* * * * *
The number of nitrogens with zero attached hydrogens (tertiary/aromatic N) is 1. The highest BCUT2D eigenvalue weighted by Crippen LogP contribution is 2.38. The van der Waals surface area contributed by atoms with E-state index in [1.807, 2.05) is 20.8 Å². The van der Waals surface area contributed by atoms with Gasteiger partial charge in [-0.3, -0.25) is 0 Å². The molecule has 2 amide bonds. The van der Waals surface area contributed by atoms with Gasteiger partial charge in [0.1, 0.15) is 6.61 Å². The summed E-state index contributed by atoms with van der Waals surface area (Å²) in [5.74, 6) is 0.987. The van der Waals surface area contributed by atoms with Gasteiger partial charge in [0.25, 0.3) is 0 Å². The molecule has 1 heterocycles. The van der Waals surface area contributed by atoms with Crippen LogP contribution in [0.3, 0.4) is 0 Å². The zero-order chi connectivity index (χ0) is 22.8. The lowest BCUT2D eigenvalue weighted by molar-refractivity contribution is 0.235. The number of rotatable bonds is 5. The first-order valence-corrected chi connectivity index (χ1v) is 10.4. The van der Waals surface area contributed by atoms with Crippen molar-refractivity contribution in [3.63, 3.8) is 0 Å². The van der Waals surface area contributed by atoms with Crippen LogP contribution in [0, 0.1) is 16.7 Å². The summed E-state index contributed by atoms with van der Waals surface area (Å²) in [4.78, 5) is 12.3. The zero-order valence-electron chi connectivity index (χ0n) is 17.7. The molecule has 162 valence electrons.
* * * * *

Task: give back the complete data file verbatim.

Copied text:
The number of nitrogens with zero attached hydrogens (tertiary/aromatic N) is 1. The highest BCUT2D eigenvalue weighted by Crippen LogP contribution is 2.38. The van der Waals surface area contributed by atoms with E-state index in [1.807, 2.05) is 20.8 Å². The van der Waals surface area contributed by atoms with Gasteiger partial charge in [-0.3, -0.25) is 0 Å². The molecule has 2 amide bonds. The van der Waals surface area contributed by atoms with Gasteiger partial charge in [0.1, 0.15) is 6.61 Å². The summed E-state index contributed by atoms with van der Waals surface area (Å²) in [5.74, 6) is 0.987. The van der Waals surface area contributed by atoms with Gasteiger partial charge in [0.25, 0.3) is 0 Å². The molecule has 1 heterocycles. The van der Waals surface area contributed by atoms with Crippen LogP contribution in [0.3, 0.4) is 0 Å². The zero-order chi connectivity index (χ0) is 22.8. The lowest BCUT2D eigenvalue weighted by molar-refractivity contribution is 0.235. The number of rotatable bonds is 5. The first-order valence-corrected chi connectivity index (χ1v) is 10.4. The van der Waals surface area contributed by atoms with Crippen molar-refractivity contribution in [3.63, 3.8) is 0 Å². The van der Waals surface area contributed by atoms with Crippen LogP contribution in [0, 0.1) is 16.7 Å². The summed E-state index contributed by atoms with van der Waals surface area (Å²) in [4.78, 5) is 12.3. The zero-order valence-electron chi connectivity index (χ0n) is 17.7. The molecule has 162 valence electrons.